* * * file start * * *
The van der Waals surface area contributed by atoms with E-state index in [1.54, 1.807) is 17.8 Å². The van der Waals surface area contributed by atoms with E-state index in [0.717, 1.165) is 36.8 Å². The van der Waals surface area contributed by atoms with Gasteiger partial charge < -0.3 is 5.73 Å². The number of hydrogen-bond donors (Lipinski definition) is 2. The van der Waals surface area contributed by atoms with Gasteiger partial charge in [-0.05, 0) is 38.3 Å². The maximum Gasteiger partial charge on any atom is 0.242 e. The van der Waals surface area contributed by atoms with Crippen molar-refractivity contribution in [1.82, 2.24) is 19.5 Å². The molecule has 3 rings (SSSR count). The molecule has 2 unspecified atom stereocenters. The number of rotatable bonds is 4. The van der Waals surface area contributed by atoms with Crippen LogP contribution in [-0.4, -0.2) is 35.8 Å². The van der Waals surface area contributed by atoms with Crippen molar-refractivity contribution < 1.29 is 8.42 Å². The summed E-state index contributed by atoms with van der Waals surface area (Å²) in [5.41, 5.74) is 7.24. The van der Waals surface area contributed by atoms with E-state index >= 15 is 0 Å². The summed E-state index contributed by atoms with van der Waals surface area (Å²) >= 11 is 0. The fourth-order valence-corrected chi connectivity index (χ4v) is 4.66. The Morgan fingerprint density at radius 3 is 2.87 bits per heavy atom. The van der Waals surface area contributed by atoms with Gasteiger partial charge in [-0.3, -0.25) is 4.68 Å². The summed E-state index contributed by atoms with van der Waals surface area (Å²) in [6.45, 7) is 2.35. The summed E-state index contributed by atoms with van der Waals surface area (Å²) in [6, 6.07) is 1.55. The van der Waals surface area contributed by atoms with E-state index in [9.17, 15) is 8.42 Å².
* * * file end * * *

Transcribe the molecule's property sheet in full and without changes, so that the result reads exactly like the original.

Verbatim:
The van der Waals surface area contributed by atoms with E-state index in [1.54, 1.807) is 17.8 Å². The van der Waals surface area contributed by atoms with E-state index in [0.717, 1.165) is 36.8 Å². The van der Waals surface area contributed by atoms with Gasteiger partial charge < -0.3 is 5.73 Å². The number of hydrogen-bond donors (Lipinski definition) is 2. The van der Waals surface area contributed by atoms with Gasteiger partial charge in [-0.05, 0) is 38.3 Å². The maximum Gasteiger partial charge on any atom is 0.242 e. The van der Waals surface area contributed by atoms with Crippen molar-refractivity contribution in [1.82, 2.24) is 19.5 Å². The molecule has 3 rings (SSSR count). The molecule has 2 unspecified atom stereocenters. The number of rotatable bonds is 4. The van der Waals surface area contributed by atoms with Crippen LogP contribution in [-0.4, -0.2) is 35.8 Å². The van der Waals surface area contributed by atoms with Crippen molar-refractivity contribution < 1.29 is 8.42 Å². The summed E-state index contributed by atoms with van der Waals surface area (Å²) in [5.41, 5.74) is 7.24. The van der Waals surface area contributed by atoms with E-state index >= 15 is 0 Å². The summed E-state index contributed by atoms with van der Waals surface area (Å²) >= 11 is 0. The fourth-order valence-corrected chi connectivity index (χ4v) is 4.66. The Morgan fingerprint density at radius 3 is 2.87 bits per heavy atom. The van der Waals surface area contributed by atoms with Gasteiger partial charge in [-0.3, -0.25) is 4.68 Å². The summed E-state index contributed by atoms with van der Waals surface area (Å²) in [6.45, 7) is 2.35. The summed E-state index contributed by atoms with van der Waals surface area (Å²) in [6, 6.07) is 1.55. The van der Waals surface area contributed by atoms with E-state index in [9.17, 15) is 8.42 Å².